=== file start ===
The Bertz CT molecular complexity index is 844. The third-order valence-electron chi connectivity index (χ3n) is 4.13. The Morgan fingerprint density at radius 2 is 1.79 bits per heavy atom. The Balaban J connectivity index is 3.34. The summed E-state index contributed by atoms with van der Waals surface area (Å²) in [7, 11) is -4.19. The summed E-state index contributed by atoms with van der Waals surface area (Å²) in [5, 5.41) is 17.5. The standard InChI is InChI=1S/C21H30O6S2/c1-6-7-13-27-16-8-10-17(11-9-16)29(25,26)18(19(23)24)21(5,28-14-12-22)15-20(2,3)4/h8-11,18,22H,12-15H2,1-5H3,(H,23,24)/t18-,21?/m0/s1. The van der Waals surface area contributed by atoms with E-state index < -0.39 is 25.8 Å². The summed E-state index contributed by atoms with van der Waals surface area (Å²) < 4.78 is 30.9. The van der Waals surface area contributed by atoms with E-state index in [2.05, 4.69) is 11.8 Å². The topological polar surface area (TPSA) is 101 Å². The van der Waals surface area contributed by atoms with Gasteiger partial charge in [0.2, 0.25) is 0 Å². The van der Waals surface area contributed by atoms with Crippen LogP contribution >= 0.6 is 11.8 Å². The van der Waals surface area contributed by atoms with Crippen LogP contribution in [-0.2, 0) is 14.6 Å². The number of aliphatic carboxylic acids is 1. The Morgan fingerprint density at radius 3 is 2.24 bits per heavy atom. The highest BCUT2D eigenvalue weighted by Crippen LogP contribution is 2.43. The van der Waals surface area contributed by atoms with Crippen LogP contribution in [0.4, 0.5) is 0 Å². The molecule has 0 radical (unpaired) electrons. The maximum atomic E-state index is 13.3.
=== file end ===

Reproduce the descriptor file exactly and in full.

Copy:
The Bertz CT molecular complexity index is 844. The third-order valence-electron chi connectivity index (χ3n) is 4.13. The Morgan fingerprint density at radius 2 is 1.79 bits per heavy atom. The Balaban J connectivity index is 3.34. The summed E-state index contributed by atoms with van der Waals surface area (Å²) in [7, 11) is -4.19. The summed E-state index contributed by atoms with van der Waals surface area (Å²) in [5, 5.41) is 17.5. The standard InChI is InChI=1S/C21H30O6S2/c1-6-7-13-27-16-8-10-17(11-9-16)29(25,26)18(19(23)24)21(5,28-14-12-22)15-20(2,3)4/h8-11,18,22H,12-15H2,1-5H3,(H,23,24)/t18-,21?/m0/s1. The van der Waals surface area contributed by atoms with E-state index < -0.39 is 25.8 Å². The summed E-state index contributed by atoms with van der Waals surface area (Å²) < 4.78 is 30.9. The van der Waals surface area contributed by atoms with E-state index in [2.05, 4.69) is 11.8 Å². The topological polar surface area (TPSA) is 101 Å². The van der Waals surface area contributed by atoms with Gasteiger partial charge in [0.2, 0.25) is 0 Å². The van der Waals surface area contributed by atoms with Crippen LogP contribution >= 0.6 is 11.8 Å². The van der Waals surface area contributed by atoms with Crippen LogP contribution in [-0.2, 0) is 14.6 Å². The number of aliphatic carboxylic acids is 1. The Morgan fingerprint density at radius 3 is 2.24 bits per heavy atom. The highest BCUT2D eigenvalue weighted by Crippen LogP contribution is 2.43. The van der Waals surface area contributed by atoms with Crippen LogP contribution in [0.4, 0.5) is 0 Å². The molecule has 0 radical (unpaired) electrons. The maximum atomic E-state index is 13.3.